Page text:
MALCOLM ANDREWS meets a unique cruise chef
BOUTIQUE cruise vessel chef Ondrej Havlicek has given a whole new meaning to the Aussie expression “he’s good on the tooth”.
Of course, the idiom means someone likes his tucker. Havlicek certainly enjoys cooking five-star dishes … and he loves eating them, too.
But it was what he did when he left school that has everyone perplexed.
Like so many kids finishing their high school education, Ondrej didn’t really know what career he should pursue. The Czech Republic where he grew up, and especially the capital city of Prague, had a shortage of dentists and he decided to fill a hole … in a manner of speaking.
Yes, he was good at his job, good on the tooth. However after four years of drilling molars and bicuspids before packing them with amalgam fillings he was left unfulfilled.
For some reason – and to this day he still doesn’t really know why – he was drawn to a life on the ocean waves. So in 1996 he signed on as a junior officer on a Polish ship. From the very first day he knew he would be destined to sail the seven seas for the rest of his life.
“The ocean was in my blood, coursing through my veins,” he laughs. “I loved travelling to far-flung destinations. Yet there was still something missing.”
It turned out to be food.
“I had worked in hotels and realised that I enjoyed preparing and serving food,” he explains. “I don’t know where this all came from. There were no chefs in my family. It was just something I knew I could do, and do well.”
Training in the Swiss capital of Zurich followed before, in 2001, he was back at sea, working in the galleys of ships sailing in the Caribbean and off Alaska under the banner of Princess Cruises.
“It still wasn’t exactly what I really wanted,” he explains. “It was a bit like a production line in a factory. The chefs rarely got the chance to create something personal.”
But he certainly did something to make himself stand out from the rest. On one cruise he caught the attention of a rich American and was lured to the multi-millionaire’s private yacht to be his personal chef.
Then it was another mega-wealthy client, this time on another opulent vessel based in the Persian Gulf city of Dubai.
With both employers it is a case of ‘no names, no pack-drill’.
“I was well paid and the job came with an unwritten understanding that there would be ultimate discretion,” he says. “It was case of cooking for my boss and his family and the crew who sailed the yacht with an occasional dinner party at which I was able to let loose my creativity.”
Yet for all this Ondrej missed the rapport he had enjoyed with cruise vessel passengers.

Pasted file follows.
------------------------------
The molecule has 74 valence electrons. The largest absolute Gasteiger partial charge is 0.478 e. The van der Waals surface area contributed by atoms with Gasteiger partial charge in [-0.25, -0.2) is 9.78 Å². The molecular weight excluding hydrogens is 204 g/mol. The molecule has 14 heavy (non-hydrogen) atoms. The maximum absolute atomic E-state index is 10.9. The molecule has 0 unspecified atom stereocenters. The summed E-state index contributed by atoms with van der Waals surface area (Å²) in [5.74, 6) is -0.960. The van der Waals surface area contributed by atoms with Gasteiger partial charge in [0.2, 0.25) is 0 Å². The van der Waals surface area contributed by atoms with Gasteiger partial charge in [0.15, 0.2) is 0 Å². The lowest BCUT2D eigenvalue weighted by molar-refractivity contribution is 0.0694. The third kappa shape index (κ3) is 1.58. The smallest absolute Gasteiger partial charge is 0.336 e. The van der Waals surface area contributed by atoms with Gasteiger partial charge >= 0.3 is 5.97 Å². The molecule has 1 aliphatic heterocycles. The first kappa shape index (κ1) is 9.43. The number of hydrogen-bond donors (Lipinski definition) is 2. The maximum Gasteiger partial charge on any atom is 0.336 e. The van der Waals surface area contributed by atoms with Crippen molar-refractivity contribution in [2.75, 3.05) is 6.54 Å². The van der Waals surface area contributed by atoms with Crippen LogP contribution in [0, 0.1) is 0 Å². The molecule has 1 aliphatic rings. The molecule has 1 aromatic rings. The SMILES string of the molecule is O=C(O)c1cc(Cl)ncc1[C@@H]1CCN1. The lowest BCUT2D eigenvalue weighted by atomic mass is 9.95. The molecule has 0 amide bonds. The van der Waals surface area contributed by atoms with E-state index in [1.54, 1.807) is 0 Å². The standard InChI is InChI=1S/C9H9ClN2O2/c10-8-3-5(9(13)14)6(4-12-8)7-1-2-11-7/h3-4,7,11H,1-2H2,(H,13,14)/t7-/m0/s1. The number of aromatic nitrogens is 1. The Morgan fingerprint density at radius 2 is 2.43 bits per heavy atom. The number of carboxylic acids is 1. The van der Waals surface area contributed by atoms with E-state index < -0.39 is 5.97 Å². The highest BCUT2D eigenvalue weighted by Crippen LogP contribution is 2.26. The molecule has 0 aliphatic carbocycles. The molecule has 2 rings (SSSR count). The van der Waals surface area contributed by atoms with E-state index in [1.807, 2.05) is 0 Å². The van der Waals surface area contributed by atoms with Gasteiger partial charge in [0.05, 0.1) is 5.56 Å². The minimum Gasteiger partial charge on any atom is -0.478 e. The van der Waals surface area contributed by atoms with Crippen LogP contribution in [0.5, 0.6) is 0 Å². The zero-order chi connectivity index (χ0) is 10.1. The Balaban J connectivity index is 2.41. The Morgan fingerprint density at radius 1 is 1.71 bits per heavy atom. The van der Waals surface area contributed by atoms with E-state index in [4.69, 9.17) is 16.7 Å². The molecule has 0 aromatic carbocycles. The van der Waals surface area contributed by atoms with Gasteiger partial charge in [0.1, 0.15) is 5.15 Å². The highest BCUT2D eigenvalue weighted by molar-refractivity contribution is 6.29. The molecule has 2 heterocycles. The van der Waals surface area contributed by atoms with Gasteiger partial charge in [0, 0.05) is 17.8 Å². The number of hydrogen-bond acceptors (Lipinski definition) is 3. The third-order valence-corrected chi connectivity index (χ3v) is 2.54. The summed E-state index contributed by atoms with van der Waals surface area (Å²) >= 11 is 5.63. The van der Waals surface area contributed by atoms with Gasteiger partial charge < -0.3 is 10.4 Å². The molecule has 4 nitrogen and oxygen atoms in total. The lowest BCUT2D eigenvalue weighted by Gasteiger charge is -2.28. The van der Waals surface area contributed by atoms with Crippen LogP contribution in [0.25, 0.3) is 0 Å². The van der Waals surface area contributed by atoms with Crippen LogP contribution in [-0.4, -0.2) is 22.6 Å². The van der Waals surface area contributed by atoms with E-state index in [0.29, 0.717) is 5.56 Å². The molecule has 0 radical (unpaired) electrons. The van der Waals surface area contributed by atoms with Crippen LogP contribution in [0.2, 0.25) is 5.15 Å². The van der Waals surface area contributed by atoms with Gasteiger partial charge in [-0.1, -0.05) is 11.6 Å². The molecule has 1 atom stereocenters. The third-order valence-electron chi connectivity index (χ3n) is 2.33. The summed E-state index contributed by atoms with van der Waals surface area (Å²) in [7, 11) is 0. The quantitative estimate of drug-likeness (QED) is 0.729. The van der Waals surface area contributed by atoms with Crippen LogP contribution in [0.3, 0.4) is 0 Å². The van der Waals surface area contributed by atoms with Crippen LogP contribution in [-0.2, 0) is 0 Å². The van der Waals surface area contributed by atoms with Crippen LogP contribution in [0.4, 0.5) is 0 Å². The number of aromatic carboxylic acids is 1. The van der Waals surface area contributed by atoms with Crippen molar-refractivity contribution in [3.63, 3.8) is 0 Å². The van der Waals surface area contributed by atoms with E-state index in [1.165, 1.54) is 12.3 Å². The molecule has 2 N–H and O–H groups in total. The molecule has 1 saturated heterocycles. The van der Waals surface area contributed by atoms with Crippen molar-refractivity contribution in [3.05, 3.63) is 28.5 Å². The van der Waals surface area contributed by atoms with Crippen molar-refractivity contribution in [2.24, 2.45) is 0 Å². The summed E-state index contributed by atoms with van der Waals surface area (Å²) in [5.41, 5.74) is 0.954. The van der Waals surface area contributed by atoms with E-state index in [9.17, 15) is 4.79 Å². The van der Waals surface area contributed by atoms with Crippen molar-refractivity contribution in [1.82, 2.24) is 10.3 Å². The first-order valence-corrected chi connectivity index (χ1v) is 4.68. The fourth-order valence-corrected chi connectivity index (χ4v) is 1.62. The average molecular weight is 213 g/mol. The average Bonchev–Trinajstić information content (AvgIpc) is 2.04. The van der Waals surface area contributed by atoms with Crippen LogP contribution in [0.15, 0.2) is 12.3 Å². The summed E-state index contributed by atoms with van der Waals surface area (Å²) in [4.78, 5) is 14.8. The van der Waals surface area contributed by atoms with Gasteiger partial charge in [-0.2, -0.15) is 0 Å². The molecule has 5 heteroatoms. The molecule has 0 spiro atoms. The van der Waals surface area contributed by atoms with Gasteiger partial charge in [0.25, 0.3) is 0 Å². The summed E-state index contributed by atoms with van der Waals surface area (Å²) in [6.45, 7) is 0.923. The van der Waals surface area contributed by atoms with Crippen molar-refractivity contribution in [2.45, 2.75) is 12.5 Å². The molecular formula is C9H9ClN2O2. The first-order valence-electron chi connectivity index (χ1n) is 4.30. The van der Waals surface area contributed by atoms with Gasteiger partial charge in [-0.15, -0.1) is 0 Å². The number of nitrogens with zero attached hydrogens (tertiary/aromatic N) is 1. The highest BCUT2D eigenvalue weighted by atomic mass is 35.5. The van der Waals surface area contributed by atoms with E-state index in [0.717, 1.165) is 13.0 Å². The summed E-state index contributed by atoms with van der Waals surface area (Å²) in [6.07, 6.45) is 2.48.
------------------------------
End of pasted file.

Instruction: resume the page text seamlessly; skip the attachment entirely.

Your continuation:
So in April 2011 he joined the SeaDream Yacht Club, the Norwegian company that has the two identical mega-cruisers SeaDream I and II. On each a maximum of 112 passengers are pampered by 95 crew members, including the likes of 36-year-old Ondrej and his galley staff.
“It is so different to the big mega-liners with their thousands of passengers,” he points out. “On those ships the galley is like a factory … the steak on each plate, then the next step is the French fries and then the vegetables, all prepared in bulk. It is the same task at dinner each and every night.
“On SeaDream we are so different. There is no pre-cooking. And everything is fresh. I can go off at each port and see what fruit and vegetables are available and plan that night’s menu accordingly. I am at the markets in the morning and what I buy is on the passengers’ plates that evening.
“Of course, menus are planned in advance depending on the mix of passengers and we bring on board some 3000 kilos of the finest food at the start of each voyage. Alaskan crab-claws. New Zealand lamb. Lobsters from Maine. There is such a variety that if a passenger wants something special we are able to prepare a gourmet dish for him or her personally.”
Often Ondrej will take passengers on a tour of one of the markets.
“My favourite is St Tropez on the Mediterranean coast of France,” he explains. “Not only do the passengers get to find out why I buy certain vegetables, at St Tropez they also visit a stall set up outside a wonderful wine shop and get to taste several local Rosés while nibbling on various cheeses, breads and a superb local onion tart from nearby stalls and shops.
“It is one of the most popular of all the SeaDream shore excursions.”
Not that the passengers really have to go ashore to tantalise their tastebuds.
SeaDream I, where Ondrej is executive chef, and its sister ship SeaDream II recently achieved the highest rating for cuisine among all the small cruise vessels in the world, in a survey of 80,000 readers of the respected Condé Nast Traveler magazine.
What else can we say but Bon Appétit!
For the record: When Ondrej is on holidays and cooking for himself, his favourite meal is steak. It’s no wonder his ‘signature dish’ on board SeaDream I is a Beef Chateaubriand!
CRUISE prices on the two SeaDream Yacht Club vessels include all five-star a la carte dining, wines with lunch and dinner, select premium-brand drinks from the open bars, nightly cocktail gatherings, use of a 30 championship course golf simulator and state of the art fitness centre, gratuities, port charges and taxes.
They also offer free use of a wide range of power and sail water sports facilities (in ports where permitted by local authorities), and complimentary mountain bikes for self-conducted exploring ashore.
For full details see travel agents or visit www.seadream.com